A workers compensation case that resulted from an injury at a company cookout has created headlines this week when the Supreme Court ruled in favor of the cop-op. The omission of one word caused the overturn and is demonstrating just how powerful phrasing on these policies can be. In the wake of this decision, verify you have an adequate Orlando Workers Compensation policy in place to protect your employees and your business.
John Jacobitz was injured at a 2010 cookout held by his employer, Aurora Cooperative. Jacobitz fell from the back of a pickup truck while helping to move a grill for use at the event and suffered permanent injuries. According to his lawyer, Jacob Steinkemper, Jacobitz stated “He’s completely and totally disabled. He’s getting Social Security disability, and that’s very minimal.”
The workers’ compensation court ruled that Jacobitz’s injury did characterize as workers compensation because he was injured during the course of employment at a company party. However, the Supreme Court overturned the decision.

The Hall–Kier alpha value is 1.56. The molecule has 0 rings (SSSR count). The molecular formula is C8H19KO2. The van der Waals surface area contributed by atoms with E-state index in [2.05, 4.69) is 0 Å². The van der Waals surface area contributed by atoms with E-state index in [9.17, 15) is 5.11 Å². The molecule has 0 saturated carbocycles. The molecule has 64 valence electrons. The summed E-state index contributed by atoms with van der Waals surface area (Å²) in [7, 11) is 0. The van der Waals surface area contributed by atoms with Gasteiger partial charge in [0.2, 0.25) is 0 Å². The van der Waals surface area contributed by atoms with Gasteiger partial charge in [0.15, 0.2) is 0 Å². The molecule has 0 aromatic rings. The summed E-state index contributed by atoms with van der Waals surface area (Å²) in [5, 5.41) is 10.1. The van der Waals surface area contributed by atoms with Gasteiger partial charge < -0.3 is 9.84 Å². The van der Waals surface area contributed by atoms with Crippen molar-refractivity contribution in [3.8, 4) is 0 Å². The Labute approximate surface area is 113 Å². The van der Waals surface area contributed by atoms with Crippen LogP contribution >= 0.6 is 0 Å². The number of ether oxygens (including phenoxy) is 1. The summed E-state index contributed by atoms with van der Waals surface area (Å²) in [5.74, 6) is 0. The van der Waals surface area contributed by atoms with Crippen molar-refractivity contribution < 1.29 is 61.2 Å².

Although the workers’ compensation court originally ruled in favor of the employee, the Nebraska Supreme Court reversed the ruling on July 10th in favor of the co-op. According to Insurance Journal, the Supreme Court argued that the standard for whether an employee is entitled to benefits when injured at a social event tied to employment is a “substantial direct benefit,” not simply a “substantial benefit.”
Justice Michael McCormack noted that the importance of a single word has a lot of significance and must be considered in the ruling. Aurora Cooperative’s lawyer, Patrick Guinan, noted that much more litigation needs to take place before the ruling can be finalized.
At Newman Crane, we understand the importance of an effective workers compensation policy. Although certain glitches like this can occur, it is important to protect your business and your employees. To learn more about our offerings, contact our specialists today at (407) 859-3691.